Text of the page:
Ma'ya language

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Ma'ya
Native to Indonesia
Native speakers
5,000 (2000–2001)[1]
Language codes
ISO 639-3 Variously:
slz – Salawati
kgb – Kawe
lcc – Legenyem
wuy – Wauyai
Glottolog raja1258[2]

Ma'ya is an Austronesian language spoken in West Papua by 6,000 people. It is spoken in coastal villages on the islands Misool, Salawati, and Waigeo in the Raja Ampat islands.[3] It is spoken on the boundary between Austronesian and Papuan languages.[4] Both its tone and stress are lexically distinctive.[3][5] That means both the stress and the pitch of a word may affect meaning. The stress and tone are quite independent from one another, in contrast to their occurrence in Swedish and Serbo-Croatian. It has three tonemes (high, rising and falling). Out of over a thousand Austronesian languages, there are only a dozen with lexical tone; in this case it appears to be a remnant of shift from Papuan languages. Ma'ya has five dialects, three on the island Waigeo (Laganyan, Wauyai, and Kawe), one on Salawati, and extinct or nearly extinct Batanta. The prestige dialect is the one on Salawati. The Waigeo dialects have /s/ and /ʃ/, where the varieties spoken on Salawati and Misool have /t/ and /c/ respectively. Batanta, now extinct, was evidently unintelligible with its neighbours.[3]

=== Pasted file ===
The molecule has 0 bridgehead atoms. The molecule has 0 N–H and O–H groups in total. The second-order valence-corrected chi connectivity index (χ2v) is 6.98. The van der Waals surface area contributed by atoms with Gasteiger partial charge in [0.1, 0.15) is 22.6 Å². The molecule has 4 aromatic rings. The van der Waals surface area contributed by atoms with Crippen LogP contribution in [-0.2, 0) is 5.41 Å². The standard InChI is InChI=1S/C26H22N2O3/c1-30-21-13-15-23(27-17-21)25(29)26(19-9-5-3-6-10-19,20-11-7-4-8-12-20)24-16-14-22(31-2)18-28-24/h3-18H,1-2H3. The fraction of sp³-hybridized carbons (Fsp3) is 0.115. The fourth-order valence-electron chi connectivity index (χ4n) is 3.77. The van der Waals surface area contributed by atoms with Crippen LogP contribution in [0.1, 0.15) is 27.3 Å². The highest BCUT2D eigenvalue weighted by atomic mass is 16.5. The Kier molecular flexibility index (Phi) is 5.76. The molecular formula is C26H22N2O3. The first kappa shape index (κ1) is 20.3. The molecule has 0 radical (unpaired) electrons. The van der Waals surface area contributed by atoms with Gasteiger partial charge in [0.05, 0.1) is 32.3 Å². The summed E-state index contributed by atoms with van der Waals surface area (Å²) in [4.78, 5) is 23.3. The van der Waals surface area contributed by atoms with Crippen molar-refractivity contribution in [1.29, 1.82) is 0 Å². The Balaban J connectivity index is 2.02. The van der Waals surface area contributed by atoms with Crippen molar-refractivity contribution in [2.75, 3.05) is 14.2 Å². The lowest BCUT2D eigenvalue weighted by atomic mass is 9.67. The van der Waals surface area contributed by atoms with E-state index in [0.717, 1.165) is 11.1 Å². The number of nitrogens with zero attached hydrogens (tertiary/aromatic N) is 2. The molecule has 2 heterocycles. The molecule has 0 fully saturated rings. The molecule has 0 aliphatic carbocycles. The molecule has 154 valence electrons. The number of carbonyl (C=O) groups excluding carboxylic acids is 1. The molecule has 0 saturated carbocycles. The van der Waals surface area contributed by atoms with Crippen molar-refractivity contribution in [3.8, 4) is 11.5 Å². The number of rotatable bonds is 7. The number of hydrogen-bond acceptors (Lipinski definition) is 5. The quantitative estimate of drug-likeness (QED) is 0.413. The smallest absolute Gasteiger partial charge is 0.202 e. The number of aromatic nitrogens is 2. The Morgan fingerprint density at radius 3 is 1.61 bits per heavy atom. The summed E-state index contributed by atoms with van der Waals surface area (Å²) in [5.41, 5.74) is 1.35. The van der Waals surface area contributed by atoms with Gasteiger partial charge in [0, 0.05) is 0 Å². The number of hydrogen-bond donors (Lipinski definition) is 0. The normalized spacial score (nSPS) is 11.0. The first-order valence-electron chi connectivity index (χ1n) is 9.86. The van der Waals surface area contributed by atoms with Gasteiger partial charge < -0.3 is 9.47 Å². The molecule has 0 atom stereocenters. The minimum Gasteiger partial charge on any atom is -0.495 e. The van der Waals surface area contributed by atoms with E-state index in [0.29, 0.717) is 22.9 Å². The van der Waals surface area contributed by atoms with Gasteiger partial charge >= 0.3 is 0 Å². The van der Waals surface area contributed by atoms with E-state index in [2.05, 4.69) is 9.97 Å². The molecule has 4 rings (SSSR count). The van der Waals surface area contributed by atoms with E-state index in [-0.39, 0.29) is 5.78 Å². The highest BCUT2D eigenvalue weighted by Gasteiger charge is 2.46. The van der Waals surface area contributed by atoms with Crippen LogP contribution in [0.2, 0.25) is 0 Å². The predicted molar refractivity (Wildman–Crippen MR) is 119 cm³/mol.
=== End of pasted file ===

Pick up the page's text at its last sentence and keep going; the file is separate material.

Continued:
See also[edit]

  • Matbat language, a neighboring language with more extreme Papuan influence and five tones.

References[edit]

  1. ^ Salawati at Ethnologue (18th ed., 2015)
    Kawe at Ethnologue (18th ed., 2015)
    Legenyem at Ethnologue (18th ed., 2015)
    Wauyai at Ethnologue (18th ed., 2015)
  2. ^ Hammarström, Harald; Forkel, Robert; Haspelmath, Martin; Bank, Sebastian, eds. (2016). "Raja Ampat Maya". Glottolog 2.7. Jena: Max Planck Institute for the Science of Human History. 
  3. ^ a b c Remijsen, Bert (2001). "Dialectal Variation in the Lexical Tone System of Ma’ya". Language and Speech. 44 (4): 473–499. doi:10.1177/00238309010440040301. 
  4. ^ http://www.iias.nl/nl/32/IIAS_NL32_29.pdf New Perspectives in Word-Prosodic Typology by Bert Remijsen
  5. ^ Rivera-Castillo, Yolanda; Pickering, Lucy. "PHONETIC CORRELATES OF STRESS AND TONE IN A MIXED SYSTEM". Journal of Pidgin and Creole Languages. 19 (2): 261–284. doi:10.1075/jpcl.19.2.02riv. 

Further reading[edit]

  • van der Leeden, Alex (1993). Ma'ya: Phonology. Lembaga Ilmu Pengetahuan Indonesia. p. 97. ISBN 9789798258015.